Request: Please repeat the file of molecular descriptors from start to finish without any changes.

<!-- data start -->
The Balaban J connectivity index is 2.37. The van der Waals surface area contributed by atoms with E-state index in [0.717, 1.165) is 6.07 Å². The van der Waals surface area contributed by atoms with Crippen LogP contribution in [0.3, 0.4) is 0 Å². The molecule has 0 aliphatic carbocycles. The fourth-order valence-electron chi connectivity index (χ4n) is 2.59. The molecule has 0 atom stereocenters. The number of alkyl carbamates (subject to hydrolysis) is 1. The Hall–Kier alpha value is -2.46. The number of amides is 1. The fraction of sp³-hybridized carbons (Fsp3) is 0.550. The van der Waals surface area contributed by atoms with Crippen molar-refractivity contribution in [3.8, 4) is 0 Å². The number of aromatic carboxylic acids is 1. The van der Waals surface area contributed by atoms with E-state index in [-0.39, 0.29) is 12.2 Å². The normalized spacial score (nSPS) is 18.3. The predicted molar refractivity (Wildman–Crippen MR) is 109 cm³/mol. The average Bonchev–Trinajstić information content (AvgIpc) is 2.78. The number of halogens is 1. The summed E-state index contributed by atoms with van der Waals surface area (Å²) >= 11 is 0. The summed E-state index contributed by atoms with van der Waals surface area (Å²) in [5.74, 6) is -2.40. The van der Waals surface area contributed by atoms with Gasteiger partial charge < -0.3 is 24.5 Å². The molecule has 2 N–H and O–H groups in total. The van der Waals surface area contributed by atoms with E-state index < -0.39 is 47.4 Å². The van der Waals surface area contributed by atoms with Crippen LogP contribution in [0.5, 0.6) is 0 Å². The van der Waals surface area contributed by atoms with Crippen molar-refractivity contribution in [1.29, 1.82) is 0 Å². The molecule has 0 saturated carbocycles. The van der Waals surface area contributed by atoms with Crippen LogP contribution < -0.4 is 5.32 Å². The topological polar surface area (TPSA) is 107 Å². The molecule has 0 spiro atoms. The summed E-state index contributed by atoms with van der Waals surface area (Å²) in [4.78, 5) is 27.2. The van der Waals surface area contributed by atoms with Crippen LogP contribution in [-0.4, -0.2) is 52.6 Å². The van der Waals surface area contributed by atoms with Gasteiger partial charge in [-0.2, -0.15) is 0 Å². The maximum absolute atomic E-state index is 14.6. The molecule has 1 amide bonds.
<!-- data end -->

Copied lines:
The Balaban J connectivity index is 2.37. The van der Waals surface area contributed by atoms with E-state index in [0.717, 1.165) is 6.07 Å². The van der Waals surface area contributed by atoms with Crippen LogP contribution in [0.3, 0.4) is 0 Å². The molecule has 0 aliphatic carbocycles. The fourth-order valence-electron chi connectivity index (χ4n) is 2.59. The molecule has 0 atom stereocenters. The number of alkyl carbamates (subject to hydrolysis) is 1. The Hall–Kier alpha value is -2.46. The number of amides is 1. The fraction of sp³-hybridized carbons (Fsp3) is 0.550. The van der Waals surface area contributed by atoms with Crippen molar-refractivity contribution in [3.8, 4) is 0 Å². The number of aromatic carboxylic acids is 1. The van der Waals surface area contributed by atoms with E-state index in [-0.39, 0.29) is 12.2 Å². The normalized spacial score (nSPS) is 18.3. The predicted molar refractivity (Wildman–Crippen MR) is 109 cm³/mol. The average Bonchev–Trinajstić information content (AvgIpc) is 2.78. The number of halogens is 1. The summed E-state index contributed by atoms with van der Waals surface area (Å²) >= 11 is 0. The summed E-state index contributed by atoms with van der Waals surface area (Å²) in [5.74, 6) is -2.40. The van der Waals surface area contributed by atoms with Gasteiger partial charge < -0.3 is 24.5 Å². The molecule has 2 N–H and O–H groups in total. The van der Waals surface area contributed by atoms with E-state index < -0.39 is 47.4 Å². The van der Waals surface area contributed by atoms with Crippen LogP contribution in [0.5, 0.6) is 0 Å². The van der Waals surface area contributed by atoms with Crippen molar-refractivity contribution in [1.29, 1.82) is 0 Å². The molecule has 0 saturated carbocycles. The van der Waals surface area contributed by atoms with Crippen LogP contribution < -0.4 is 5.32 Å². The topological polar surface area (TPSA) is 107 Å². The molecule has 0 spiro atoms. The summed E-state index contributed by atoms with van der Waals surface area (Å²) in [4.78, 5) is 27.2. The van der Waals surface area contributed by atoms with Crippen LogP contribution in [-0.4, -0.2) is 52.6 Å². The van der Waals surface area contributed by atoms with Gasteiger partial charge in [-0.2, -0.15) is 0 Å². The maximum absolute atomic E-state index is 14.6. The molecule has 1 amide bonds.